Hans was inspired by Quality Improvement Fellows he met in his role as local clinical lead for the Health Foundation’s Co-creating Health programme and decided it was the perfect path to follow to step up the scale of his improvement work.

‘Clinicians everywhere are involved in small-scale projects, we’re all trying to improve care within our smaller teams,’ says Hans. ‘I reached a point where I wanted to go further and have a greater impact. I wanted to see through changes on a larger scale but felt I didn’t have enough skills or the knowledge to make what I know work in a bigger system.’

Improving person-centred care – During his year at the Institute for Healthcare Improvement (IHI), Hans focused on ways to improve person-centred care. He wanted to understand how, in practice, person-centred care can be systematically embedded in a healthcare system, starting small then moving onto a much larger, national scale.

‘Most of us clinicians are striving to deliver person-centred care. But from a patient perspective a healthcare journey can be impersonal and confusing.’ he explained.

Hans hoped that his year in Boston will enable him to learn from organisations that have already implemented person-centred care. He wanted to translate what they know into meaningful lessons for him and UK healthcare.

On his return he wanted to build on the acquired knowledge and become a clinical champion of person-centred care and contribute to change at a local and national level.

Return to Roundtable page

Larke Johns, Managing Partner, Anders Risling AB

Lärke Johnlarkes, MPsy and Managing Partner at Anders Risling AB, has a considerable record of change facilitation and inclusive designs for complex systems. Lärke has served directly under the Swedish Government as Director of the Swedish Agency for Strategic HR Development and most recently as Head of the National Committee for Shore Line Protection and Management – the latter aiming to improve collaboration and co-creation amongst competing interests and a wide range of local, regional and national authorities. As an OD-consultant at Anders Risling AB, Lärke supports top management and their organizations in designing and implementing trust-based business strategies and collaborative systems by means of Relational Coordination.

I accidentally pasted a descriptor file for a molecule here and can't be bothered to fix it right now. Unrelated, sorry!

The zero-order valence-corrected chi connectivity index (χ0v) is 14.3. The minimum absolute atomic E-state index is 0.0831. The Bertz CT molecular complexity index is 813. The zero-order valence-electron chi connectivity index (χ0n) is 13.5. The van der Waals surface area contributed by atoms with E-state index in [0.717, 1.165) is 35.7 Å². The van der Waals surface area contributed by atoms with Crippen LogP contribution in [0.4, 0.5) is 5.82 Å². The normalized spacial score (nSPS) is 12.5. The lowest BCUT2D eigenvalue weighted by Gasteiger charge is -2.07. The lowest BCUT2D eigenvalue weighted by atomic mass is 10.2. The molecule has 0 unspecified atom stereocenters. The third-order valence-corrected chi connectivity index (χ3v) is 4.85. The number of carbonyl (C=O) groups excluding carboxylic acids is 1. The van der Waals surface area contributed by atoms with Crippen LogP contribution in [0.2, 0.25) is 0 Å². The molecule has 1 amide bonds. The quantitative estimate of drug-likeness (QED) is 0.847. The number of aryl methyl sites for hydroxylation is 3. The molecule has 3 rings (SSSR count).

Lärke has been on a number of juries for public sector innovation competitions. She is also the co-author of the book Välfärdsinnovation (Studentlitteratur 2015) which offers professionals in the welfare sector an introduction to innovation theory, tools and designs.

Return to Roundtable page

Kim Lucas, Civic Research Director, Mayor’s Office of New Urban Mechanics, City of Boston

Kim’sKim Lucas life has centered around questions, and she brings this expertise to her work as MONUM’s Director of Civic Research. Part researcher, part practitioner, and part muppet, Kim has consistently kept one foot in the ivory tower and one foot on the ground, pairing research with practice to seek real solutions to social policy and planning problems. Questioning who we think of as ‘expert’ and how stakeholders identify ‘value’ are two common threads that pervade her work. Kim holds a BA in Psychology and Sociology from UCLA, an MA in Urban and Environmental Policy and Planning and Child Development from Tufts University, and puppies anytime she can. She is presently a PhD candidate in Social Policy and Sociology at Brandeis University; her dissertation is an economic sociological exploration of the ‘value’ of the early childhood workforce.

Return to Roundtable page

Erik Nicholson, National Vice President, United Farm Workers

Erik Nicholson is currently the National Vice President of the United Farm Workers (UFW) where he directs the development of programs aimed to improve the lives of farmworkers in ways other than collective bargaining. He also oversees the Union’s international operations. He joined the UFW in 2002 after working with PCUN, a farmworker union in Oregon, for twelve years. He was first elected to the Union’s Executive Board in 2008. During his more than 25 year career in the Farmworker Movement, he has worked with coffee pickers in Nicaragua, rice farmers in Thailand and Mexican workers employed on farms across the US.